The article is devoted to the numerical modelling of the force and thermal effects acting on a submarine’s missile silo during an underwater missile launch. Experimental studies are not sufficient for determining all the parameters of interest and elucidating the pattern of emergency situations. The correctness of the developed numerical method for modelling the loads acting on a submarine during an underwater missile launch was confirmed by comparing the results of the conducted numerical calculations and obtained experimental data, which were found to be in good agreement. Two-phase flow patterns were obtained; force and temperature effects were determined during post-start silo flooding with water.

The problem related to determination of hydrodynamic loads acting on the missile and on the submarine during underwater launch remains urgent in development of modern sea-launched ballistic missiles. For now, theoretical solution to the problem requires the following subproblems to be solved: determination of loads acting on the missile during launch and determination of loads acting on the submarine only. Based on the determined loads, requirements to the submarine’s hull structural strength, control and stabilization systems can be established. This work describes an endeavour to carry out numerical simulation of power loads acting on the channel during continuous motion of the piston followed by flooding of the channel. This model allows to determine power and thermal loads acting on the channel body. Therefore, the model can be used to determine power and thermal loads acting on the submarine’s launching tube. The reliability and accuracy of the numerical simulation method under development can be confirmed by comparing calculations and experimental data [1].

The entire process of hydro- and gas dynamics effect on the submarine can be divided in three successive steps:

Figure 1 shows two computational models representing missile extraction out of the launching tube and entering the approach flow. The launching tube diameter is equal to the missile diameter as shown in Figure 1a. The model representing missile extraction out of the launching tube is similar to the experiment described herein. Figure 1b shows the model with an annular gap between the missile and the tube. The missile travels through the launching tube along the fixing-driving bands [2].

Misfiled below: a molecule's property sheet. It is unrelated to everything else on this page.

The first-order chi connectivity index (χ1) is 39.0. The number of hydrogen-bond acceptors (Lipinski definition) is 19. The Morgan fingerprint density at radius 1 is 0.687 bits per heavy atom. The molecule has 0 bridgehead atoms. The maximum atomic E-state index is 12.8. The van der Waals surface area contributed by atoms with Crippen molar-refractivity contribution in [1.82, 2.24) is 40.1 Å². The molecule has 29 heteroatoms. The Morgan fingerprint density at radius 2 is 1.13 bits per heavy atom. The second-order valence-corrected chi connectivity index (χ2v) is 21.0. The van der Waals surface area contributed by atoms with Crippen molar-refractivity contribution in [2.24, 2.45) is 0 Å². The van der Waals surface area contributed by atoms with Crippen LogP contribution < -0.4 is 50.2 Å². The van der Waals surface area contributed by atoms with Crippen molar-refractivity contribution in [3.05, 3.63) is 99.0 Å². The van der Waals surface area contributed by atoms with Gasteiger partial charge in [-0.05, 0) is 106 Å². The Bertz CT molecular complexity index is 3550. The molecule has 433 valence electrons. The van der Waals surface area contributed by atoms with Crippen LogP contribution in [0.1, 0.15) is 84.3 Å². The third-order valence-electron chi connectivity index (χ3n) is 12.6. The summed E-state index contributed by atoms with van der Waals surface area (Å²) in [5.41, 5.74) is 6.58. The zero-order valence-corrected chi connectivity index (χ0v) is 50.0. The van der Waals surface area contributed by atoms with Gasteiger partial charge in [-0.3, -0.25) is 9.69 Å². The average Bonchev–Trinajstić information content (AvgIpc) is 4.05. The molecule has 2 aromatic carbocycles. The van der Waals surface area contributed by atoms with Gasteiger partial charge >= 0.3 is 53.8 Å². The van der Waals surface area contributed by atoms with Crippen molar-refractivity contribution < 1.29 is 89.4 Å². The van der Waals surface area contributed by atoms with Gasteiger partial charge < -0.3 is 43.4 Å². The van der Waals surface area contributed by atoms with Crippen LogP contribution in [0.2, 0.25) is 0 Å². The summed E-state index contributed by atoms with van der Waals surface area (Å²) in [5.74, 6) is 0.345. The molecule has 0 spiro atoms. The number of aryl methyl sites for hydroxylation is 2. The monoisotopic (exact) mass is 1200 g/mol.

There are various models describing the effect of the initial gas temperature on the oscillating process characteristics (force action). In this work, we study the following steady-state model of the process. Let us assume that when water mist (water mass dmж) is mixed with gas, it flashes out and the generated vapour is heated up to the gas temperature [3].

Of course, in this case the heat exchange with the channel walls can be ignored too, similar to the process with “disabled” phase transformations.

The energy equation for the gas-vapour thermodynamic system can be represented as follows:

where Cv – specific heat at constant volume; mг – gas mass; mж – water mass; T – initial temperature in vessel; Tж – water temperature;

r'(Tж) – internal heat of phase transformation, indicating a change of internal energy of fluid during evaporation:

where r(Tж) – latent heat of phase change, indicating enthalpy change. Values of partial gas pressure Pг and partial vapour pressure Pn are calculated using the equation of ideal gas state:

The equation (1) can be used for the state until vapour remains unsaturated.

The experimental simulation of the process of filling the channel with fluid was carried out according to the diagram shown in Figure 2. The piston (2) is inserted in the channel (1) with the diameter D = 55 mm and height L = 450 mm. There is fluid (4) at hydrostatic pressure Pж above the piston, and the gas volume (3) with internal pressure equal to Pго =~Pвх below the piston. At time t = 0 the piston suddenly moves upward while the gas under the piston is expanded; once the piston leaves the channel, the channel starts to be filled with fluid. Pressure disturbance that occurs during filling is measured at the channel bottom by the LKh610 piezoelectric pressure sensor. The sensor’s self frequency is 15 kHz with the measurement error of 2 %.

To solve the hydro- and gas dynamics problem, the control volume method (CVM) [4][5][6][7] can be applied, based on conservation equations in the integral form: